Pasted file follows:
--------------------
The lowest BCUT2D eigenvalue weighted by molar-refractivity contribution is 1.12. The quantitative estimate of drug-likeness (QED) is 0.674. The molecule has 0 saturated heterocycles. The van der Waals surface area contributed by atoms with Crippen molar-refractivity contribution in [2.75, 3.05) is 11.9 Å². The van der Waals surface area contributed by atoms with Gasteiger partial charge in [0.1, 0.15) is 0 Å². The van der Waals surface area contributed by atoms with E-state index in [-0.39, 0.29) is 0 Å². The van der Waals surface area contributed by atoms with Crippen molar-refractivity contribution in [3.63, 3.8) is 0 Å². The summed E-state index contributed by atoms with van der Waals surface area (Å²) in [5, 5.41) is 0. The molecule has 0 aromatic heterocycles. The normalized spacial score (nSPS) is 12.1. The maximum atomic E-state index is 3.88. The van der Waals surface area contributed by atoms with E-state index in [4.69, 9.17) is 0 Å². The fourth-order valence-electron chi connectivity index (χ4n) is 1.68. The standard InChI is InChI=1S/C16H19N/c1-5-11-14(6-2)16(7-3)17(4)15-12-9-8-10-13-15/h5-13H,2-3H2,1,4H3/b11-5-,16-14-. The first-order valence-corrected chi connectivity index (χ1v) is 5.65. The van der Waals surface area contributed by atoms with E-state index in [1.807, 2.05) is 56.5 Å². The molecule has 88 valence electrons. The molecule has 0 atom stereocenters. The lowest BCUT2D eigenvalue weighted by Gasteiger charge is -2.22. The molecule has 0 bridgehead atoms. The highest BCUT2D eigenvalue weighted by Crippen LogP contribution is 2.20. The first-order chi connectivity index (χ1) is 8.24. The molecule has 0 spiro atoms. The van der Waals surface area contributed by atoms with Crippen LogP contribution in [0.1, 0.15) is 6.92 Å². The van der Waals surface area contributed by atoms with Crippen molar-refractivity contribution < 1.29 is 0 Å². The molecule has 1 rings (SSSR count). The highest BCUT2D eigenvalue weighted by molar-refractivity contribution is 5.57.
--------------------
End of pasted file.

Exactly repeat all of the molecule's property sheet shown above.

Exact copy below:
The lowest BCUT2D eigenvalue weighted by molar-refractivity contribution is 1.12. The quantitative estimate of drug-likeness (QED) is 0.674. The molecule has 0 saturated heterocycles. The van der Waals surface area contributed by atoms with Crippen molar-refractivity contribution in [2.75, 3.05) is 11.9 Å². The van der Waals surface area contributed by atoms with Gasteiger partial charge in [0.1, 0.15) is 0 Å². The van der Waals surface area contributed by atoms with E-state index in [-0.39, 0.29) is 0 Å². The van der Waals surface area contributed by atoms with Crippen molar-refractivity contribution in [3.63, 3.8) is 0 Å². The summed E-state index contributed by atoms with van der Waals surface area (Å²) in [5, 5.41) is 0. The molecule has 0 aromatic heterocycles. The normalized spacial score (nSPS) is 12.1. The maximum atomic E-state index is 3.88. The van der Waals surface area contributed by atoms with E-state index in [4.69, 9.17) is 0 Å². The fourth-order valence-electron chi connectivity index (χ4n) is 1.68. The standard InChI is InChI=1S/C16H19N/c1-5-11-14(6-2)16(7-3)17(4)15-12-9-8-10-13-15/h5-13H,2-3H2,1,4H3/b11-5-,16-14-. The first-order valence-corrected chi connectivity index (χ1v) is 5.65. The van der Waals surface area contributed by atoms with E-state index in [1.807, 2.05) is 56.5 Å². The molecule has 88 valence electrons. The molecule has 0 atom stereocenters. The lowest BCUT2D eigenvalue weighted by Gasteiger charge is -2.22. The molecule has 0 bridgehead atoms. The highest BCUT2D eigenvalue weighted by Crippen LogP contribution is 2.20. The first-order chi connectivity index (χ1) is 8.24. The molecule has 0 spiro atoms. The van der Waals surface area contributed by atoms with Crippen LogP contribution in [0.1, 0.15) is 6.92 Å². The van der Waals surface area contributed by atoms with Crippen molar-refractivity contribution < 1.29 is 0 Å². The molecule has 1 rings (SSSR count). The highest BCUT2D eigenvalue weighted by molar-refractivity contribution is 5.57.